You probably heard it often from companies: “Our people are our most valuable asset”. This may sound boring but the value of trained and assembled workforce is quite real. In fact, it is the employees that define the company and make it special.
So what makes up the value of a workforce? In fact, it comprises two parts: the cost to recruit, bring on board, train and allocate the staffers to their jobs. In addition, the employees have value in terms of developing products and services and delivering them to customers.
As a rule, business appraisers focus on the cost of replacing employees rather than the income stream produced by the firm.
The question the appraiser asks is what it costs to create a team of people who understand the business and can build products that customers want to buy. And employees don’t just appear by magic. Each new addition must be found and hired over time to meet the company’s growing needs.
So you can look back to estimate the historic costs per employee. These costs may shed light on what it would cost today to replace the staff. This then would reflect the value of the trained and assembled workforce.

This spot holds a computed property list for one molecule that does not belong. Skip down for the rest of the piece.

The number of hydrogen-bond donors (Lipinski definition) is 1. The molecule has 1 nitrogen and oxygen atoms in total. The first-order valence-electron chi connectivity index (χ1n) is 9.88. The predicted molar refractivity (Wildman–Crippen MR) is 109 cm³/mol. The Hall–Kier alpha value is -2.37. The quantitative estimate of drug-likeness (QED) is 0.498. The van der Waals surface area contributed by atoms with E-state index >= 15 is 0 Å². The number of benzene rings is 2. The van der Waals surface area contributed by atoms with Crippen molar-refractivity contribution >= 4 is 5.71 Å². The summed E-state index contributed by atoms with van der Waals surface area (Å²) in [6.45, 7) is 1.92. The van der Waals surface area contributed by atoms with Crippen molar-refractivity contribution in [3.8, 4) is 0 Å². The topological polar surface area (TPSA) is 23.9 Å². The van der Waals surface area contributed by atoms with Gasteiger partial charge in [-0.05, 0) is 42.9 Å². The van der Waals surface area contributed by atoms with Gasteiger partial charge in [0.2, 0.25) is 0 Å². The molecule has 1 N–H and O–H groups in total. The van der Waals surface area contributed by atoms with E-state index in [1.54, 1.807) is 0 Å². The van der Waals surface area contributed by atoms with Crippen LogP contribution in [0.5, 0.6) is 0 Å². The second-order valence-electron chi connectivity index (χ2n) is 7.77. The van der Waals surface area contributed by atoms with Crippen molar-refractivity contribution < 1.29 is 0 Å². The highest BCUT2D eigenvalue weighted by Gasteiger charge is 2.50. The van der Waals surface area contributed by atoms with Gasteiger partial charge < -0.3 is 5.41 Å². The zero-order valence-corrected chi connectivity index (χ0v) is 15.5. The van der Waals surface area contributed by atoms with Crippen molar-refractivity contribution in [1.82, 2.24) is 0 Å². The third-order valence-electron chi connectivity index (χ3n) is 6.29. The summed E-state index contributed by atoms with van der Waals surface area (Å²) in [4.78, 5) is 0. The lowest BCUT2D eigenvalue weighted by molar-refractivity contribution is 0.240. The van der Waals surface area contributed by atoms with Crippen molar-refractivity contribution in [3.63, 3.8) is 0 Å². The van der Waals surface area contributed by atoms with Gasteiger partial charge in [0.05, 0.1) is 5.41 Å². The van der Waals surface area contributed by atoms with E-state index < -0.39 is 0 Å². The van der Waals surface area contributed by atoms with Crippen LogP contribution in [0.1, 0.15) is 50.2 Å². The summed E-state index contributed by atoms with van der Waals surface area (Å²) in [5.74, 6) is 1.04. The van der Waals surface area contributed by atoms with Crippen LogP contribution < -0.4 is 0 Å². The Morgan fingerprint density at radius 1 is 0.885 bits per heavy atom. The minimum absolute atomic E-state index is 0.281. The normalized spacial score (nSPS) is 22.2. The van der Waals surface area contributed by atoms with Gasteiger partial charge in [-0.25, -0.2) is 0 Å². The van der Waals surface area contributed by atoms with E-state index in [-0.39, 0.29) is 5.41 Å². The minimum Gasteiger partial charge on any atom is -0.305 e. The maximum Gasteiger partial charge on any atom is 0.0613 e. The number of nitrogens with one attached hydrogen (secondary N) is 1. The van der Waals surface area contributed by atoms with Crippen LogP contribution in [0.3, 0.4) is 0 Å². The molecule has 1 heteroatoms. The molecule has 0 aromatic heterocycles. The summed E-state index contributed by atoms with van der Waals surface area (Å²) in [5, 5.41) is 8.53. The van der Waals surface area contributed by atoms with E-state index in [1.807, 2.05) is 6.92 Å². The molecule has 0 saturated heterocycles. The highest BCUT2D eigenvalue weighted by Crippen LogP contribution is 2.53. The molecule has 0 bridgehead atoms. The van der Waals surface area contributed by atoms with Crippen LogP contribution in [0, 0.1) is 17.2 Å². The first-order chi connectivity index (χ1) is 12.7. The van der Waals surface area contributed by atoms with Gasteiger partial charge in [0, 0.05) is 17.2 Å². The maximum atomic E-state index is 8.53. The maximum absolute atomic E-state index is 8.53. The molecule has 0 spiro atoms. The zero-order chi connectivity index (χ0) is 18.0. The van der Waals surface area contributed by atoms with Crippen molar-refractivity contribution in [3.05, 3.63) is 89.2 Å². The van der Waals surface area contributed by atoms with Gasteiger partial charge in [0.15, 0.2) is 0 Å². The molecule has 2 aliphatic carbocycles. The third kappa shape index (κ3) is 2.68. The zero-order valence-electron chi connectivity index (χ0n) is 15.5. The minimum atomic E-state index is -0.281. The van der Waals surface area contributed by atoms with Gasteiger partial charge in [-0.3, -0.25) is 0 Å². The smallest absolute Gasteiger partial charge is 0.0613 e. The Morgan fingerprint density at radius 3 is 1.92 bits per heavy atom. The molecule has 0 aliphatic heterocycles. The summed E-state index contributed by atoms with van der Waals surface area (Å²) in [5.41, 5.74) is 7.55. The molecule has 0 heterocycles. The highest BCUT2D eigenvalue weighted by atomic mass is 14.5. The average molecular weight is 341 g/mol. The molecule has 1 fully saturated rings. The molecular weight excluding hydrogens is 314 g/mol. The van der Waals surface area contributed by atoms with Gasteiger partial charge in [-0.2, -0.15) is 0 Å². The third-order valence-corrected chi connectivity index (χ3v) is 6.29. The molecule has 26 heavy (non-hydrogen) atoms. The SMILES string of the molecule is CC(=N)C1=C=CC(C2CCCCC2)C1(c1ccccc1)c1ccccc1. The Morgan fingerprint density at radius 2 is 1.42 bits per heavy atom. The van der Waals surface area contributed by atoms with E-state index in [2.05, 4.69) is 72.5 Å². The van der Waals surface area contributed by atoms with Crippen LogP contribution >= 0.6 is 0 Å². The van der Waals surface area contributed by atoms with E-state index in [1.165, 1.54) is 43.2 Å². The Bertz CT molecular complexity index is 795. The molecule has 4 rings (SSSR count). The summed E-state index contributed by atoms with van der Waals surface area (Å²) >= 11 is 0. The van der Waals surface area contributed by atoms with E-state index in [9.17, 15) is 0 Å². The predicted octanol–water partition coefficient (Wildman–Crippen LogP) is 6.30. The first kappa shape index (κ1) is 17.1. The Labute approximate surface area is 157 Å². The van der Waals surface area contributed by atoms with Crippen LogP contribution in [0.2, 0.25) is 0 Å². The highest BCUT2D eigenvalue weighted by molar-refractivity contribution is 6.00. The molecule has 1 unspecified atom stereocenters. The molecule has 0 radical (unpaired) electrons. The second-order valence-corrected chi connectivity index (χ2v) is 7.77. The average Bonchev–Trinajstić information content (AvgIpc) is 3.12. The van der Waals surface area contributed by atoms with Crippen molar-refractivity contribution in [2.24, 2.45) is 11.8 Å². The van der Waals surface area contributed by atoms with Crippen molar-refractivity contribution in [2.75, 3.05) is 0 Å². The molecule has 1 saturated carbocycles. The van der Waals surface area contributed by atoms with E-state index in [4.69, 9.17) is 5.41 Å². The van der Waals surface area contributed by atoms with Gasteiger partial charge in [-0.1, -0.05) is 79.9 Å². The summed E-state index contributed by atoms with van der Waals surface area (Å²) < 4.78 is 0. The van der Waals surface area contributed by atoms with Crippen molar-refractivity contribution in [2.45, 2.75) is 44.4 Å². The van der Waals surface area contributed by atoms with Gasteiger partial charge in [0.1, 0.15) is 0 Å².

Obviously, the costs vary depending on the staff in question. Finding the right people for the job is half the battle. Then the company must bear the costs of moving the new hires, training them and allowing for a learning curve before they become fully productive. These costs are real as the existing employees do not incur them.
Based on experience of bringing people on board, the company would have a good idea about such costs. For example, they may be represented as a percentage of salary. As a rule, the more skilled the worker, the higher the costs. So if a long-term employee departs, a new hire will take a longer time to reach peak performance if the job’s skill level is high.
Another question an appraiser must address: what length of time should they use to amortize the actual amount? Some valuation experts feel that the tenure of the long-term company staff is the right measure of time.
But this could understate the actual turnover in the firm. As a result, many appraisers pick a much shorter life. Often, this is based on the historic departure rates. For example, if in recent years the company experienced 20% turnover per year, then you could assume that a 5 year life for the value of trained and assembled workforce is a good choice.